Never mind that “publicly agreeing to stabilize the market,” a.k.a. publicly agreeing to limit the competition each corporation has with the other, is kinda the definition of both collusion and anti-competitive behavior Anti-Trust laws were literally designed to combat back in the days of the big Trusts like Standard Oil.

            Oh, and for someone who likes to sling around phrases like “Gerbil School of Law,” “Gerbil Army,” and “Divine Right of Gerbils” you sure do have a thin skin.

            P.S. The obligation to shareholders, even in Wickard v. Filburn is second to actually obeying the law. Law is, once again, supposed to be made to benefit society as a whole. So yeah… even your case cite is wrong.

          • mesyn191
          • 1 year ago

          They’ve been busted multiple times for this crap so there is no reason to give them the benefit of the doubt + flash prices have plummeted while DRAM prices have risen and all the flash and DRAM are coming from the same factories AND demand for flash hasn’t fallen.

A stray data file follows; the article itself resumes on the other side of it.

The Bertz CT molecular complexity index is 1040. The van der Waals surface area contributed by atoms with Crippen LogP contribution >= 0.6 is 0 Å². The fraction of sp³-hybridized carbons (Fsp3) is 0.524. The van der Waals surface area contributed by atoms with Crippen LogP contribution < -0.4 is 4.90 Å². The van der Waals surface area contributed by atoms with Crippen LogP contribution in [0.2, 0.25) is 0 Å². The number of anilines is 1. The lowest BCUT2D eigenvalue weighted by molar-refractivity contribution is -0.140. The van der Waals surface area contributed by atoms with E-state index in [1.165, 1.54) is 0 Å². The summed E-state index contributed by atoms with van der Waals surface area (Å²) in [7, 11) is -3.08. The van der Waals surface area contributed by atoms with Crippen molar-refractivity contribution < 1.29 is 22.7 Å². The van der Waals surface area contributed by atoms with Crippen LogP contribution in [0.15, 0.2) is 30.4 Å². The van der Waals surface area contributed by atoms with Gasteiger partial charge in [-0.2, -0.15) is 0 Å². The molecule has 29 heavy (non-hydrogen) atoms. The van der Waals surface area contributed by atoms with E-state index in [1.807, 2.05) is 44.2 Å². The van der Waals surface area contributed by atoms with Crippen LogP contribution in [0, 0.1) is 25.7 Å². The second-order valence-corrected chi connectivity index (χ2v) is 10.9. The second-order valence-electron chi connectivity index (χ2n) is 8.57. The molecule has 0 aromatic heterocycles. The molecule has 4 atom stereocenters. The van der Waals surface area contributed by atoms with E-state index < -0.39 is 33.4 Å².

This is as obvious a instance of price collusion as you’re going to get and if you can’t figure that out then you’re the sort of person who is hopelessly naive enough to believe anything and/or a real deal corporate shill.

      • chuckula
      • 1 year ago

      Your facts and rational analysis are meaningless when confronted by the talons of justice of… [url=https://www.youtube.com/watch?v=GmZiqwRnwtM<]THE TEXAS LAW HAWK[/url<]

      • anotherengineer
      • 1 year ago

      Majored in Engineering, almost had a minor in economics.

      Said companies blamed it on shortage, thereby citing, supply and demand. And if supply was tight the rising cost would balance out the profits due to less ram to sell, in theory. However profits appear to have gone up.
      2010 to 2014 seems pretty even on this one, but climb pretty good after though